Flying Solo

A man in a white hardhat, yellow safety vest, and jeans hold drone operating equipment in his hands, looking at a drone flying in front of him. He is standing outside in front of an industrial building that has maroon columns, yellow beams and guard rails, and grey walls and pipes.
An employee pilots a remote airframe.

There are many names for remotely piloted aircraft, and you may have heard them called drones, but here at the King County Wastewater Treatment Division (WTD), we refer to them as an RPAS—or a Remotely Piloted Aircraft System. The use of RPASs by the County began about six years ago, but it is only recently that WTD came to own and operate our own devices. Before that, contractors were hired to provide the services that WTD now performs.

Geographic Information System Senior Specialist Peter Keum was instrumental in pushing for WTD to procure their own RPASs.

“Over time we found that by owning and operating our own systems, we were less limited in how the aircraft was used,” says Peter. “It also saves the County money in the long run because after the initial outlay of funds, maintenance costs and software expenses are far less than what we would pay for someone else to inspect our assets.”

The use of RPASs will also save time and money because workers will no longer be bound by conventional means of inspection. Previously, an inspection of County assets might have required the erection of scaffolding in order for a human inspector to physically walk among areas that required examination. The inspector would then walk on foot to inspect the relevant areas, taking up to a day or more to complete the task. The temporary scaffolding would then need to be broken down at a considerable cost of time and money. Plus, whenever human entry to confined spaces occurs, there is always a possibility that something may go wrong. Errors in judgment and unforeseeable occurrences can result in injury or death. 

A black drone sits on the ground on top of a red and black launching pad.
An RPAS used by the Wastewater Treatment Division.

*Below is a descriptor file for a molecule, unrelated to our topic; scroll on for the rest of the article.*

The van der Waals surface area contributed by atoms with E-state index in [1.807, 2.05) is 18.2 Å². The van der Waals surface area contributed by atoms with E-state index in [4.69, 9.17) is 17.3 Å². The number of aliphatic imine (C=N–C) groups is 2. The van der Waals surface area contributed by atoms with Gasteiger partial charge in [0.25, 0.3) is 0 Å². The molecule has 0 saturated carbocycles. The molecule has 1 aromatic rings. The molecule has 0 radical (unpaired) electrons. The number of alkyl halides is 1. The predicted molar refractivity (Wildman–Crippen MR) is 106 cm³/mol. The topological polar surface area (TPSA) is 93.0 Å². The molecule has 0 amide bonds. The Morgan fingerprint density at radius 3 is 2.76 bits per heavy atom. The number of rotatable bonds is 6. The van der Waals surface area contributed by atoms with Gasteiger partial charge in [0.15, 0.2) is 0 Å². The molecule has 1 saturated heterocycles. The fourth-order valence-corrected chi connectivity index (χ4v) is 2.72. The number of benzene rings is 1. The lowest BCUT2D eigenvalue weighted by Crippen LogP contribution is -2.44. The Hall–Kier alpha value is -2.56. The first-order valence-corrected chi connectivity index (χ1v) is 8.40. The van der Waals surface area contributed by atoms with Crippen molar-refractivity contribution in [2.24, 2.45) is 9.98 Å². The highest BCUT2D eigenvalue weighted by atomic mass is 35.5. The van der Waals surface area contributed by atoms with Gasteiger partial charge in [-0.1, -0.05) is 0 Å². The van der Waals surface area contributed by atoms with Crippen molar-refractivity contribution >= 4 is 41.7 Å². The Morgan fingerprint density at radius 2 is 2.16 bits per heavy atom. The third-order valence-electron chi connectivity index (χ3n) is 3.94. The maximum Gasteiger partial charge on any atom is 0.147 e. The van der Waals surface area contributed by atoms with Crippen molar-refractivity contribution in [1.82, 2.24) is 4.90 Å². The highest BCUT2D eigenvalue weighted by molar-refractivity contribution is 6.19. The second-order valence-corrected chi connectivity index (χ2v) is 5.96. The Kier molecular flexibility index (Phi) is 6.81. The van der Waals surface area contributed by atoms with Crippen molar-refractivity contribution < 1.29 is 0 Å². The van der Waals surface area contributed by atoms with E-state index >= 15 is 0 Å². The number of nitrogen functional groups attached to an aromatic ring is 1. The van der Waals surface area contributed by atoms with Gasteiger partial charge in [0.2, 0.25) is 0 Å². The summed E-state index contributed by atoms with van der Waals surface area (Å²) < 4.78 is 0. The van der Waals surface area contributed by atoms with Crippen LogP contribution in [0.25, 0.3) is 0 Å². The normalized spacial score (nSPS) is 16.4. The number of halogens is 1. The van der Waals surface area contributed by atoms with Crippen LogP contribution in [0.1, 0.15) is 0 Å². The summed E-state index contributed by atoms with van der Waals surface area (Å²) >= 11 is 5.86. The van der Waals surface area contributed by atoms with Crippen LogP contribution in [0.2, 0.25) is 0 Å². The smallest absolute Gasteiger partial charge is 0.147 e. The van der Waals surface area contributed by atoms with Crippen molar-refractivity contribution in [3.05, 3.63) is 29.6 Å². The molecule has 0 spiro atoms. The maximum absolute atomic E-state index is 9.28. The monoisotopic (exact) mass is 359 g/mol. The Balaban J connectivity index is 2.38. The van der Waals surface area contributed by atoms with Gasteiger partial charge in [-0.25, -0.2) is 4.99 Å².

Conversely, by using an RPAS to fly into confined spaces, no scaffolding would be required and the risk to human operators eliminated. Inspections would take less time and decision makers could be informed with the latest information faster. Since operating costs are reduced, workers can complete more frequent inspections resulting in greater access to the latest data. 

As useful as an RPAS might be, not just anyone can fly one of these devices. Federal Aviation Administration (FAA) certification is required for the RPASs used by WTD and there are currently three employees that are certified to fly the department’s aircraft. Peter sees this as an opportunity to expand RPAS use and hopes that more employees will become certified in the use of the devices. 

“The more experience we can gain using these systems, the better,” he says. “They’re a great way to get the most up to date information on our assets and ongoing construction projects and create value for all our stakeholders. When people think of government operations they usually picture agencies that are ineffective or stuck in the past and that couldn’t be further from the truth. We’re out here innovating and trying new things to improve conditions for everyone.”

A man in a white hard hat, yellow safety vest and jeans, stands looking up a a drone in the sky. Industrial railings, a crane and trees are in the background.
An employee tests an RPAS for flight capability.

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